On Friday, PCR test maker Genetic Signatures (ASX: GSS) reported its quarterly results, showing record receipts from customers and free cash flow, driven by strong sales of covid testing kits in Australia. This has been driven by both an increase in testing, and declining efficiency of pathology labs, which now must run more assays per sample, because they can’t pool samples.
Public Pathology Australia chief executive Jenny Sikorski was quoted in The Saturday Paper as saying, “…laboratories were also pooling samples but only in small batches. That is no longer an option. This has contributed across the board to supply shortages in the assays and reagents used to conduct PCR tests”. If and when this reverses (because covid-19 is no longer prevalent in the community) demand for GSS covid kits will decline.
Until the next wave.
If you believe Omicron is the last wave, then Genetic Signatures looks overvalued. But will Omicron be the last wave? We don’t know, but I don’t see why it would be.
The company said that “testing numbers contracted early in the quarter after a stellar performance in 1Q FY22 but picked up dramatically again in December after infection rates rose with the Omicron variant outbreak. This has continued into the new year.”
This statement implies that the company remains a beneficiary of the current Omicron outbreak, even though PCR testing has been substantially replaced by rapid antigen testing. This makes sense, if the number of testing kits required per sample has increased, due to an inability to pool samples, because of high community prevalence.
Unfortunately, however, there hasn’t been any growth in the enteric sales kits, and the company has stopped selling covid PCR tests into the USA, where it only had emergency approval. On the other hand, the USA could be a great growth market once the company gains proper FDA approval for its Enteric test. The company said:
“Genetic Signatures has enhanced its sales team over the last 6 months and the team has been charged with establishing a ready market for the 3base® EasyScreen™ Enteric Protozoan product once it clears FDA, building relationships with KOL’s, and identifying other revenue opportunities.”
Success for this investment ultimately depends on the company’s ability to diversify away from Covid testing, into its other kinds of tests. In the meantime, covid testing is providing free cash flow to fund the company’s growth, without the need for dilution.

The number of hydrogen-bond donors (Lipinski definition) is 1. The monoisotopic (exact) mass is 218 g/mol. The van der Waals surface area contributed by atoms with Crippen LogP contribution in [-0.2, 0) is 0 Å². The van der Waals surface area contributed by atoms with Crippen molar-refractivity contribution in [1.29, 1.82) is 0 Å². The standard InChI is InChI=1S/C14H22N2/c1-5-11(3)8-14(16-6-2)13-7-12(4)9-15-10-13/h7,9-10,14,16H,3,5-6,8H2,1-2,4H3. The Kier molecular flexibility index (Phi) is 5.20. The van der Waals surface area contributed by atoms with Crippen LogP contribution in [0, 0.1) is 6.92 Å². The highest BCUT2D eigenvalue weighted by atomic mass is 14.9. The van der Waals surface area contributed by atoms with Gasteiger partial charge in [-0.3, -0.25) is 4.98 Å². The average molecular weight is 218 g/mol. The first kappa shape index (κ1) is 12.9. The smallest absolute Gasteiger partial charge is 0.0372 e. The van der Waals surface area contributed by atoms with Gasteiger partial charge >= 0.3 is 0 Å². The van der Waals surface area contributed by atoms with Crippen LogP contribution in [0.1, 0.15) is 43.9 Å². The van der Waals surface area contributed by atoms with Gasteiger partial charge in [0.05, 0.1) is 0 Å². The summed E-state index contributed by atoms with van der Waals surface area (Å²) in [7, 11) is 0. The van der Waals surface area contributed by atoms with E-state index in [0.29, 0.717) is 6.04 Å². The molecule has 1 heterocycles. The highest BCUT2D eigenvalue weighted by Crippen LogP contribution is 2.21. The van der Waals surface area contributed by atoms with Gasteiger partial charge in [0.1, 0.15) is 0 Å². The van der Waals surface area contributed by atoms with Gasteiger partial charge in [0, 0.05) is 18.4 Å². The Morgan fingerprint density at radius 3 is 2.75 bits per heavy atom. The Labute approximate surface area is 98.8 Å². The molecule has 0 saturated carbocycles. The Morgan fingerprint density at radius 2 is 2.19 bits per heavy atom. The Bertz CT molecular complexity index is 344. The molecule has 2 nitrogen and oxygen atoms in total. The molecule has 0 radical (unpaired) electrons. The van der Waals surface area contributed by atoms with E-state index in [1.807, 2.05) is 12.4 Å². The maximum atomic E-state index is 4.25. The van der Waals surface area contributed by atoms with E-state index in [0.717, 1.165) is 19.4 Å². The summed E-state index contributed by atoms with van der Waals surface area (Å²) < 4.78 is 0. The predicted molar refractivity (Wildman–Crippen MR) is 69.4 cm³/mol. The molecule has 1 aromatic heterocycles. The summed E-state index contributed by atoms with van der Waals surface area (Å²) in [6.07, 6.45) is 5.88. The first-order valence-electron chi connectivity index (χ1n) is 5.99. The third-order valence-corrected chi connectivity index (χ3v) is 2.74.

The company intends to spend $10m – $12m on developing a “a next generation sample to result instrument,” and it plans to spend up to $6m trying to get at least three products FDA approved. Fortunately, it has the money, with its cash coffers swelling to $37.5 million at the end of December 2021.
Fully diluted, Genetic Signatures has just under 150 million shares on issue, giving it a fully diluted market cap of about $215 million, at the current price of $1.45. Subtracting the cash, that gives us an enterprise value of around $180 million.
In an abstract sense, we can think about what Genetic Signatures might be reasonably capable of doing in a few years, once it has more of its tests distributed globally, including in the USA. Clearly, it would be possible to sustainably do about $50m in revenue, given that it can (arguably unsustainably) already generate that much revenue (because of covid).
These kind of medical products are usually quite high margin. A 20% profit margin would usually be easy enough to achieve (though in reality margins may be lower if the company continues trying to bring new products to market).
But the point is that it doesn’t take an amazing stretch of the imagination to see this is a $10m profit per year business, with growth to boot. At current prices, that would be a price to enterprise value of less than 20, despite being in a favourable industry with high margins and generally increasing demand.
Right now the market is assuming that the company will take a big hit because of a reduction in PCR testing. We can’t deny that PCR tests will reduce from historical highs, but I’m pretty sure the level of covid PCR testing will settle at somewhere well above what it was in 2019 (ie zero).
As I have previously explained, I do not think the market is giving Genetic Signatures enough credit for their historic achievements, and success in developing, then commercialising, novel intellectual property. At this point, I can’t have wonderful conviction in the stock, because I’ve only been following it for a couple of years, but I am certainly finding myself more impressed, over time. I could see myself adding this (as a small position) to my Self Managed Super Fund as an initial holding, if share prices persist at these levels or below. The problem is that the share price could go lower if revenues fall once covid testing drops off. Arguably, the time to buy is once the next variant emerges.
Please remember that these are personal reflections about a stock by the author. I own shares in Genetic Signatures and reserve the right to buy more at any time, though I will not sell any shares within 2 trading days of publishing this article. This article should not form the basis of an investment decision. It is an investment diary valuable only for the cognitive process it demonstrates. We do not provide financial advice, and any commentary is general in nature. Please read our disclaimer.